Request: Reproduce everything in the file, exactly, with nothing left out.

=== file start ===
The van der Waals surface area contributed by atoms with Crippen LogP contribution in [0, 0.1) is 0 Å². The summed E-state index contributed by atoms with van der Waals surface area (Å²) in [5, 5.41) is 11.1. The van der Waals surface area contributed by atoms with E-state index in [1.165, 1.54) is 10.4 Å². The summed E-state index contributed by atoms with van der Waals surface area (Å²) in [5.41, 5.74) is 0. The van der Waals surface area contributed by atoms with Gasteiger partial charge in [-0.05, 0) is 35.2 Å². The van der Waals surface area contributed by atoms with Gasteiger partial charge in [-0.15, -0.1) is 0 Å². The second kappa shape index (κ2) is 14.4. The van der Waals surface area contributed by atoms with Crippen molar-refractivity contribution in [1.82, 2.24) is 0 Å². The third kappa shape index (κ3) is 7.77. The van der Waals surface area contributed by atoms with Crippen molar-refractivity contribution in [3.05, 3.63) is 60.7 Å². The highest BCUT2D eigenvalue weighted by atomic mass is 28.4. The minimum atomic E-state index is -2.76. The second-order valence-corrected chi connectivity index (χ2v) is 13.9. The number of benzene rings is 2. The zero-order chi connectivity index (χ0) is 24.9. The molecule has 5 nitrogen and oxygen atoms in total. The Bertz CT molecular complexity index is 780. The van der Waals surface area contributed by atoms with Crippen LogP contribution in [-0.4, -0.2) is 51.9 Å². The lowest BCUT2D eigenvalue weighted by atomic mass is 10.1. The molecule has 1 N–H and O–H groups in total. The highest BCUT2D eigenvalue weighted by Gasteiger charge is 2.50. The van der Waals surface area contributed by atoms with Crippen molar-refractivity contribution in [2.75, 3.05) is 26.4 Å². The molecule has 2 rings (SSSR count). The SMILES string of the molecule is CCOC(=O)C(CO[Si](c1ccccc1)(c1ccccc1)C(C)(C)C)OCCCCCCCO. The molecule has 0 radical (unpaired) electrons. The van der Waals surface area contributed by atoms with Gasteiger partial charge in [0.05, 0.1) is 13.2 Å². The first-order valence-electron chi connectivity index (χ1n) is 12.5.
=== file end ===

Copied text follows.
The van der Waals surface area contributed by atoms with Crippen LogP contribution in [0, 0.1) is 0 Å². The summed E-state index contributed by atoms with van der Waals surface area (Å²) in [5, 5.41) is 11.1. The van der Waals surface area contributed by atoms with E-state index in [1.165, 1.54) is 10.4 Å². The summed E-state index contributed by atoms with van der Waals surface area (Å²) in [5.41, 5.74) is 0. The van der Waals surface area contributed by atoms with Gasteiger partial charge in [-0.05, 0) is 35.2 Å². The van der Waals surface area contributed by atoms with Gasteiger partial charge in [-0.15, -0.1) is 0 Å². The second kappa shape index (κ2) is 14.4. The van der Waals surface area contributed by atoms with Crippen molar-refractivity contribution in [1.82, 2.24) is 0 Å². The third kappa shape index (κ3) is 7.77. The van der Waals surface area contributed by atoms with Crippen molar-refractivity contribution in [3.05, 3.63) is 60.7 Å². The highest BCUT2D eigenvalue weighted by atomic mass is 28.4. The minimum atomic E-state index is -2.76. The second-order valence-corrected chi connectivity index (χ2v) is 13.9. The number of benzene rings is 2. The zero-order chi connectivity index (χ0) is 24.9. The molecule has 5 nitrogen and oxygen atoms in total. The Bertz CT molecular complexity index is 780. The van der Waals surface area contributed by atoms with Crippen LogP contribution in [-0.4, -0.2) is 51.9 Å². The lowest BCUT2D eigenvalue weighted by atomic mass is 10.1. The molecule has 1 N–H and O–H groups in total. The highest BCUT2D eigenvalue weighted by Gasteiger charge is 2.50. The van der Waals surface area contributed by atoms with Crippen molar-refractivity contribution in [2.75, 3.05) is 26.4 Å². The molecule has 2 rings (SSSR count). The SMILES string of the molecule is CCOC(=O)C(CO[Si](c1ccccc1)(c1ccccc1)C(C)(C)C)OCCCCCCCO. The molecule has 0 radical (unpaired) electrons. The van der Waals surface area contributed by atoms with Gasteiger partial charge in [0.05, 0.1) is 13.2 Å². The first-order valence-electron chi connectivity index (χ1n) is 12.5.